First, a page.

Pearl Jam / Idlewild

Wembley Arena, London on Mon 18th Jun 2007

The tickets for tonight’s show are like hen’s teeth. I stupidly bid on some last minute on ebay, and won. Still in shock and wondering if they would turn up in time/are they fake etc I am delighted to say that they are legit, front row side view tickets. The best you can get, after the shambles of the Ten Club standing tickets sales. I am not saying what I paid, just that I could have funded a months worth of gigs.

After strolling around Wembley Stadium for an hour trying to get in, we realise it is in the smaller arena next door. One look on the precious tickets would have cleared that up, but as we are Northerners we are new to the option of two very large venues sat next to each other.

I am struggling to see why the band voted as the best rock band in the world (this may be out of date, but check record sales etc) have to play in the Arena when Muse get two shows in the Stadium. Surely Pearl Jam are a stadium act? The demand for tickets for this one-off UK show backs this up. And the stadium is empty today.

Our seats are as good as I thought. We are a mere fifty metres from the stage to the right hand side, and don’t have to be pushed about down at the front (am I getting old?). Worth nearly every penny. Though the smoking ban is not in full swing just yet, the arena is non-smoking, even on the concourse, but you can get outside through one entrance, where a lot of people are for Idlewild’s performance.

It must be a hard job, opening for Pearl Jam. Idlewild give it their best, if appearing a little static on stage. They only have a half hour set, which for some of the disinterested PJ fans is long enough. The hits get a few people moving (‘El Capitan’, ‘No Emotion’) but it’s clear the crowd are here for one band only.

You can feel the anticipation crushing you. Not counting the Carling festivals last year, this is Pearl Jam’s first UK show in seven years, and the lucky ones here tonight can not wait. The queues for the bars are huge, as are the toilets; in fact it’s quite difficult to move about on the concourse. I remind myself that I have a seat, and can leisurely afford a little extra time to buy that limited edition PJ gig poster. As the rumble of music filters through the walls however, it’s a quick dash back to my seat to catch Eddie Vedder and friends kick into ‘Long Road’.

Helped along by Kenneth ‘Boom’ Gasper (who is rewarded with cheers of “Boom, Boom!”) and Pete from Cornwall who helps out on tour (but never gets the credit until now), the band look happy to be here. Vedder thanks those of us present at Reading and Leeds last year, who helped them gain the confidence to play again at festivals after their tragic past. He talks to the crowd like we are down the local having a pint; red wine in one hand, mic in the other.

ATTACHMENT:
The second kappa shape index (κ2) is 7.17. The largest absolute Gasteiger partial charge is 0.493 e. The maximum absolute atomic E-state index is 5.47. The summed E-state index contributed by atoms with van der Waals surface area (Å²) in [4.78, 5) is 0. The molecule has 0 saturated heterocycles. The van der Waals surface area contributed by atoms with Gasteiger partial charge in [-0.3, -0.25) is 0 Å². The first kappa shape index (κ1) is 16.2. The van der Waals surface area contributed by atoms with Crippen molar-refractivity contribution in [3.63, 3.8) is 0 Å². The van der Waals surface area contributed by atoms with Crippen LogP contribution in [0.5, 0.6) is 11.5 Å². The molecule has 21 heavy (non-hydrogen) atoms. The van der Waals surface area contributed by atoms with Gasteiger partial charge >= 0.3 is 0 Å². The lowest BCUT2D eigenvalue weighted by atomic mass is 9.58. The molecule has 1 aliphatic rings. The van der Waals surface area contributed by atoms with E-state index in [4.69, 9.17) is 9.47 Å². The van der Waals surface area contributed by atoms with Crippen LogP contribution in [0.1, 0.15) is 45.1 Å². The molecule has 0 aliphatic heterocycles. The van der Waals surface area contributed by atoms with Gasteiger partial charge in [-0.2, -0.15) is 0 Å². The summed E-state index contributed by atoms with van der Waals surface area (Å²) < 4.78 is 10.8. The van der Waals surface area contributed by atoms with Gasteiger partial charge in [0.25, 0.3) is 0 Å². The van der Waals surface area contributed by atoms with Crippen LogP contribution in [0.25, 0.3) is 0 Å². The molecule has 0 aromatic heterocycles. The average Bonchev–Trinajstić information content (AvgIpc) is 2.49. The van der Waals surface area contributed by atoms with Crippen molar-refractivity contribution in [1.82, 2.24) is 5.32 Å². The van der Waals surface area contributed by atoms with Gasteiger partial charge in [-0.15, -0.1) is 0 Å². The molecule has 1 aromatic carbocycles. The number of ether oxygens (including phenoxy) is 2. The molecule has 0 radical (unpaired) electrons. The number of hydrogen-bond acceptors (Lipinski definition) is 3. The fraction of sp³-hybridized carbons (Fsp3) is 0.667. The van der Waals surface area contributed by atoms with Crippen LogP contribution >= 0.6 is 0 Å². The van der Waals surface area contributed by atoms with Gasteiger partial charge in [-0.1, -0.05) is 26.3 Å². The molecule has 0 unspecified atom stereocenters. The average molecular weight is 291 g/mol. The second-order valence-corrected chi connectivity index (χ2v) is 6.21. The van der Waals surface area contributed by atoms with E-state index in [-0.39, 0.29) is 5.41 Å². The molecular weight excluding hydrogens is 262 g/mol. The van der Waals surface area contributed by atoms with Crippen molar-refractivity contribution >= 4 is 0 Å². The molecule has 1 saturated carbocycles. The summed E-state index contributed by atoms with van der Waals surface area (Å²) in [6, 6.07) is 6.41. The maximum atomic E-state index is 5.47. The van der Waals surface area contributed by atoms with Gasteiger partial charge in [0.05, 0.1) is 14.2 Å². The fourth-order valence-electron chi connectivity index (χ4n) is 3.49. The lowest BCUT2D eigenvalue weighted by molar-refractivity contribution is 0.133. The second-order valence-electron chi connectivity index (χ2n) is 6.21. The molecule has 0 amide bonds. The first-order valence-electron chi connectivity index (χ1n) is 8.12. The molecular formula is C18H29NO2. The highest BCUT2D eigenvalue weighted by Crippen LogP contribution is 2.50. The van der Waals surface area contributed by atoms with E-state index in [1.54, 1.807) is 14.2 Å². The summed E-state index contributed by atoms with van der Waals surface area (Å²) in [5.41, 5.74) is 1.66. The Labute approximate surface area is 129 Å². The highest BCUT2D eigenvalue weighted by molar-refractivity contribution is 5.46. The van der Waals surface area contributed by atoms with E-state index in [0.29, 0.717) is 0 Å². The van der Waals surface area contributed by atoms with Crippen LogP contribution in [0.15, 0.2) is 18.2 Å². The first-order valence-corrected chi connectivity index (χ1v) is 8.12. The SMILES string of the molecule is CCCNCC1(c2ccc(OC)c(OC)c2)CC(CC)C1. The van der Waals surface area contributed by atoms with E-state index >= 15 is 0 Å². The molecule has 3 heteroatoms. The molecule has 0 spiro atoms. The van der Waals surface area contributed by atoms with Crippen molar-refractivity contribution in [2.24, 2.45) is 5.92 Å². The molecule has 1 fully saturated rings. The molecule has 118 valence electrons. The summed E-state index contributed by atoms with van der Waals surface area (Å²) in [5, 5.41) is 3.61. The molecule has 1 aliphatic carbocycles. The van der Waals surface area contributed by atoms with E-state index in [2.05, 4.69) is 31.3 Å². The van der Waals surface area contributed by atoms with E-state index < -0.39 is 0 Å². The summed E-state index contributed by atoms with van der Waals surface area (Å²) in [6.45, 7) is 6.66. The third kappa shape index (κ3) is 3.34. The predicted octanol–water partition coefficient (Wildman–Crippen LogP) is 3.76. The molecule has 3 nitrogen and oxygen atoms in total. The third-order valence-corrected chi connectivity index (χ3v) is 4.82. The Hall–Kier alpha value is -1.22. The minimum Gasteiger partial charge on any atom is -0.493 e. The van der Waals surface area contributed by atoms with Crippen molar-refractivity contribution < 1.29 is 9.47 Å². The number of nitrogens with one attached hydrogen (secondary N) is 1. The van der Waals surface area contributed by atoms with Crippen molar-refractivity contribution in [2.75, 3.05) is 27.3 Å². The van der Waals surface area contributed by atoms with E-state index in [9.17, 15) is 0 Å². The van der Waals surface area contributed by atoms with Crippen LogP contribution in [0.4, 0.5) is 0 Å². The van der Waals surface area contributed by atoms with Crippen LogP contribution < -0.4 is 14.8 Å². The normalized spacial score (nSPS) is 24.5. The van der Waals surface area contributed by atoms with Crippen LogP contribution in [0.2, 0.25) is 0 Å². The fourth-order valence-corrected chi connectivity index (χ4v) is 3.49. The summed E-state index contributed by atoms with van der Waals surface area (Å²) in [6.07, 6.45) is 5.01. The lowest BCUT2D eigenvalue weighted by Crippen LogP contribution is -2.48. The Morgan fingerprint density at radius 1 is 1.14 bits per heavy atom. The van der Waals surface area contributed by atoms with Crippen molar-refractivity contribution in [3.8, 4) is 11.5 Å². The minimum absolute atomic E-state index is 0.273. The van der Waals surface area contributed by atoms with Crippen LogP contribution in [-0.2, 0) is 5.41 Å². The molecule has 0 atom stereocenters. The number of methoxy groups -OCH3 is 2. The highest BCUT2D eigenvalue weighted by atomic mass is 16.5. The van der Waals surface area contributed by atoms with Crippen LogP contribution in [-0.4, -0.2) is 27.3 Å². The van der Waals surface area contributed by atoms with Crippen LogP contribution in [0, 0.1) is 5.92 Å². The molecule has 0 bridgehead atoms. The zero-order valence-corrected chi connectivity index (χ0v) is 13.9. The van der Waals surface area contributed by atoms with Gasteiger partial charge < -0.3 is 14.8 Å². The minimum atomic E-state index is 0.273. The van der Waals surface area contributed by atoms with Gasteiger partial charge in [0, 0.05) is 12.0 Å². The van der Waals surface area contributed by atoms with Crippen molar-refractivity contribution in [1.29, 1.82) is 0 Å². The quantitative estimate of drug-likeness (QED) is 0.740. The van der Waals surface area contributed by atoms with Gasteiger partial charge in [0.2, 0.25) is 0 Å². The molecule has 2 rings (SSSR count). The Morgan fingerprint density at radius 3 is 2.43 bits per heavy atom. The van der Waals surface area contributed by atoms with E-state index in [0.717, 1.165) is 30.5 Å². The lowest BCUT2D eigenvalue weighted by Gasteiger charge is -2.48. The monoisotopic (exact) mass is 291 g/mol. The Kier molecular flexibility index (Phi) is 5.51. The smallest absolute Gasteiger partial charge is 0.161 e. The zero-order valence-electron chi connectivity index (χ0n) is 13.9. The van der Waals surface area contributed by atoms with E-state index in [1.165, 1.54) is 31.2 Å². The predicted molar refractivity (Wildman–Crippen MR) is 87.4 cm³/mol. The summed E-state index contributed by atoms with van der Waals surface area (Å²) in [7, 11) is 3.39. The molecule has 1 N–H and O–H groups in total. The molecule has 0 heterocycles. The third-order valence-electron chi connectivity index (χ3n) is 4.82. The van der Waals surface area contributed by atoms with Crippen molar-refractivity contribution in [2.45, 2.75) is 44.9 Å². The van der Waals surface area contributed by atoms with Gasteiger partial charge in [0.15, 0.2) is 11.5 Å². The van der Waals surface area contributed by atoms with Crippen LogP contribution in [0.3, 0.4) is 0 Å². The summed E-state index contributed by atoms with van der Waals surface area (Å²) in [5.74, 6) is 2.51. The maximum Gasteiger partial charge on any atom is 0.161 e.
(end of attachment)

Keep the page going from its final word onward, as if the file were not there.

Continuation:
The setlist is not to everyone’s liking, there’s only ‘Why Go’, ‘Alive’ and the greatest song ever ‘Porch’ from hit album ‘Ten’, the rest are from across their eight albums. For first time visitors to a Pearl Jam show, it may be hard to sing along. The place is lifted with voices however, especially from the lucky Ten Club fans in the mosh pit.

Treats for me are the rare ‘Lowlight’, that Vedder says was written by Jeff Ament for his lady, ‘State Of Love And Trust’ from the ‘Singles’ soundtrack and the last song before the first encore, ‘Porch’, with it’s huge build up during the guitar solo.

The band are as limber as ever; with Stone Gossard and Jeff Ament duelling instruments and bouncing around the stage. Matt Cameron keeps the pace with Boom Gasper, while Mike McCready is the driving force, with his astounding guitar solos (yes, there was a few bum notes to begin with but he sure made up for it), playing some behind and above his head.

Many eyes are on Vedder however, whose baritone vocals suck you in with their sheer power. Once again sporting the long locks that he had in the early nineties, the grunge kids are far from quitting, though they play as if they will never be on stage again. The huge gaps in touring may support this, but the return to the nineties sound with ‘World Wide Suicide’ and ‘Severed Hand’ mean they are far from losing their rock status.

Playing for two hours, with two encores, my highlights being ‘Immortality’, ‘Do The Evolution’, ‘Inside Job’ and set enders ‘Rockin’ In The Free World’ and ‘Indifference’ (“Most of my lyrics are really bad, but these are my finest!” Vedder states). Once ‘Alive’ finishes and the guys walk off everyone thinks the show has finished, yet they surprise us by playing five more tracks (even though the house lights come on before the last two. How dare they!).

The sets are said to be chosen so that they vary every time, so any fan that sees their shows in a row gets a unique set. I am quite pleased with the songs; you know that they can play the hits anytime, but to see the rarities live is sometimes a one off, especially for the frequency of the tours.

Anyways I travelled to Rock Werchter for their last show of this tour, and it was a greatest hits set! Once you’ve seen Pearl Jam, you are hooked and want to see more; they’re like an addiction. The price of the ticket was worth every penny, and I would do it again.

Long Road
Severed Hand
Given To Fly
Low Light
I Got ID
Green Disease
Marker In The Sand
Present Tense
State Of Love And Trust
Why Go
Save You

Inside Job
Crazy Mary
Do The Evolution

No More
World Wide Suicide
Rockin’ in The Free World

article by: Danielle Millea

photos by: Danielle Millea

published: 19/06/2007 16:23


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